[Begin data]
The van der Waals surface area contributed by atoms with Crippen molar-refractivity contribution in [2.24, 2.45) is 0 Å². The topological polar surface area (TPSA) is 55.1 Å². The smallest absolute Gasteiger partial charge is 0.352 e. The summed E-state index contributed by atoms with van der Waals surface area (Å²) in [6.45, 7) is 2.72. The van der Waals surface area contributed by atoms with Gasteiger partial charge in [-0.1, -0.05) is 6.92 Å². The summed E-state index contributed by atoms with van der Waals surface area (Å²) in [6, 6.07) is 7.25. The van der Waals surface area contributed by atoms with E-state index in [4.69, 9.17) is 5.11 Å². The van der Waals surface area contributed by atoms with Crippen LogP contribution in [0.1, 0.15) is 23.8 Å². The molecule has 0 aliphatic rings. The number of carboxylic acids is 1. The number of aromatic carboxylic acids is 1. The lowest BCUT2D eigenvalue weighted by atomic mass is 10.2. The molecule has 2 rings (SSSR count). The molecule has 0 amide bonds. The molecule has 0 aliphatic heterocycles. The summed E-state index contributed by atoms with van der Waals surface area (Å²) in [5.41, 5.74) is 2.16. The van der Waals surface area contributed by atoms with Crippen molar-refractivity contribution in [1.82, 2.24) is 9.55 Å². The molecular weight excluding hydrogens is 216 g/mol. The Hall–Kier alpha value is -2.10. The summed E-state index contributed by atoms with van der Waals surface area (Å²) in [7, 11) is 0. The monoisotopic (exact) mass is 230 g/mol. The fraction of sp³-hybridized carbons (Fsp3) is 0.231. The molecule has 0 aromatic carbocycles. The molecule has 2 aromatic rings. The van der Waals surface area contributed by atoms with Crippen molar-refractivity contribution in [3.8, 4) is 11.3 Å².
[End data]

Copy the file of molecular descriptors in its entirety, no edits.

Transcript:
The van der Waals surface area contributed by atoms with Crippen molar-refractivity contribution in [2.24, 2.45) is 0 Å². The topological polar surface area (TPSA) is 55.1 Å². The smallest absolute Gasteiger partial charge is 0.352 e. The summed E-state index contributed by atoms with van der Waals surface area (Å²) in [6.45, 7) is 2.72. The van der Waals surface area contributed by atoms with Gasteiger partial charge in [-0.1, -0.05) is 6.92 Å². The summed E-state index contributed by atoms with van der Waals surface area (Å²) in [6, 6.07) is 7.25. The van der Waals surface area contributed by atoms with E-state index in [4.69, 9.17) is 5.11 Å². The van der Waals surface area contributed by atoms with Crippen LogP contribution in [0.1, 0.15) is 23.8 Å². The molecule has 0 aliphatic rings. The number of carboxylic acids is 1. The number of aromatic carboxylic acids is 1. The lowest BCUT2D eigenvalue weighted by atomic mass is 10.2. The molecule has 2 rings (SSSR count). The molecule has 0 amide bonds. The molecule has 0 aliphatic heterocycles. The summed E-state index contributed by atoms with van der Waals surface area (Å²) in [5.41, 5.74) is 2.16. The van der Waals surface area contributed by atoms with Crippen molar-refractivity contribution in [1.82, 2.24) is 9.55 Å². The molecular weight excluding hydrogens is 216 g/mol. The Hall–Kier alpha value is -2.10. The summed E-state index contributed by atoms with van der Waals surface area (Å²) in [7, 11) is 0. The monoisotopic (exact) mass is 230 g/mol. The fraction of sp³-hybridized carbons (Fsp3) is 0.231. The molecule has 0 aromatic carbocycles. The molecule has 2 aromatic rings. The van der Waals surface area contributed by atoms with Crippen molar-refractivity contribution in [3.8, 4) is 11.3 Å².